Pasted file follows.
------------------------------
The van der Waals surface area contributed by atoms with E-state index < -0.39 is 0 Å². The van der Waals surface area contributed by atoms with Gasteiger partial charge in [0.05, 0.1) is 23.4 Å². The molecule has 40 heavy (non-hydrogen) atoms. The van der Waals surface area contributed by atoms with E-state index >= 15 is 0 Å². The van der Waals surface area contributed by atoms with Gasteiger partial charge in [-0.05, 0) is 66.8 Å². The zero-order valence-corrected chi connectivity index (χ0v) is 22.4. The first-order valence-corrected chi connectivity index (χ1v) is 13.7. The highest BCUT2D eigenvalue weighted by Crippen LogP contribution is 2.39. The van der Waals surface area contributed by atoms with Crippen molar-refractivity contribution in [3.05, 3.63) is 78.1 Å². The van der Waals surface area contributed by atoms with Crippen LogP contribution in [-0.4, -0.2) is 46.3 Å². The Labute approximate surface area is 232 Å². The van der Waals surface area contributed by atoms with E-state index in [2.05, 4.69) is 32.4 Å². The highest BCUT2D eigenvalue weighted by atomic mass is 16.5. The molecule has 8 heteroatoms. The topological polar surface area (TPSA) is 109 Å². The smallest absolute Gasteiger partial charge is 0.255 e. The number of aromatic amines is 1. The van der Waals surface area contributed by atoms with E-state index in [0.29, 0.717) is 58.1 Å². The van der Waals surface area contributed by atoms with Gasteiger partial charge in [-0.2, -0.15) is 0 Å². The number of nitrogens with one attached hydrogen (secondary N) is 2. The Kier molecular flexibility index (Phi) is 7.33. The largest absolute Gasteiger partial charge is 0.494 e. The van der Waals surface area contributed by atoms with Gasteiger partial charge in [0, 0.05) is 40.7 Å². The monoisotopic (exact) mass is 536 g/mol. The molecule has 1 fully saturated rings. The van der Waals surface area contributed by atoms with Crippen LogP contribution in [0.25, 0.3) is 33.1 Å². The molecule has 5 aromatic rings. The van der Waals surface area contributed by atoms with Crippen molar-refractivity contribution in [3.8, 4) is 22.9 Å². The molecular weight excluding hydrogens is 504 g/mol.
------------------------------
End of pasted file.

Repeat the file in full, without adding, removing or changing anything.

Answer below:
The van der Waals surface area contributed by atoms with E-state index < -0.39 is 0 Å². The van der Waals surface area contributed by atoms with Gasteiger partial charge in [0.05, 0.1) is 23.4 Å². The molecule has 40 heavy (non-hydrogen) atoms. The van der Waals surface area contributed by atoms with E-state index >= 15 is 0 Å². The van der Waals surface area contributed by atoms with Gasteiger partial charge in [-0.05, 0) is 66.8 Å². The zero-order valence-corrected chi connectivity index (χ0v) is 22.4. The first-order valence-corrected chi connectivity index (χ1v) is 13.7. The highest BCUT2D eigenvalue weighted by Crippen LogP contribution is 2.39. The van der Waals surface area contributed by atoms with Crippen molar-refractivity contribution in [3.05, 3.63) is 78.1 Å². The van der Waals surface area contributed by atoms with Crippen LogP contribution in [-0.4, -0.2) is 46.3 Å². The Labute approximate surface area is 232 Å². The van der Waals surface area contributed by atoms with E-state index in [2.05, 4.69) is 32.4 Å². The highest BCUT2D eigenvalue weighted by atomic mass is 16.5. The molecule has 8 heteroatoms. The topological polar surface area (TPSA) is 109 Å². The smallest absolute Gasteiger partial charge is 0.255 e. The number of aromatic amines is 1. The van der Waals surface area contributed by atoms with E-state index in [0.29, 0.717) is 58.1 Å². The van der Waals surface area contributed by atoms with Gasteiger partial charge in [-0.2, -0.15) is 0 Å². The number of nitrogens with one attached hydrogen (secondary N) is 2. The Kier molecular flexibility index (Phi) is 7.33. The largest absolute Gasteiger partial charge is 0.494 e. The van der Waals surface area contributed by atoms with Gasteiger partial charge in [0, 0.05) is 40.7 Å². The monoisotopic (exact) mass is 536 g/mol. The molecule has 1 fully saturated rings. The van der Waals surface area contributed by atoms with Crippen LogP contribution in [0.25, 0.3) is 33.1 Å². The molecule has 5 aromatic rings. The van der Waals surface area contributed by atoms with Crippen molar-refractivity contribution in [3.8, 4) is 22.9 Å². The molecular weight excluding hydrogens is 504 g/mol.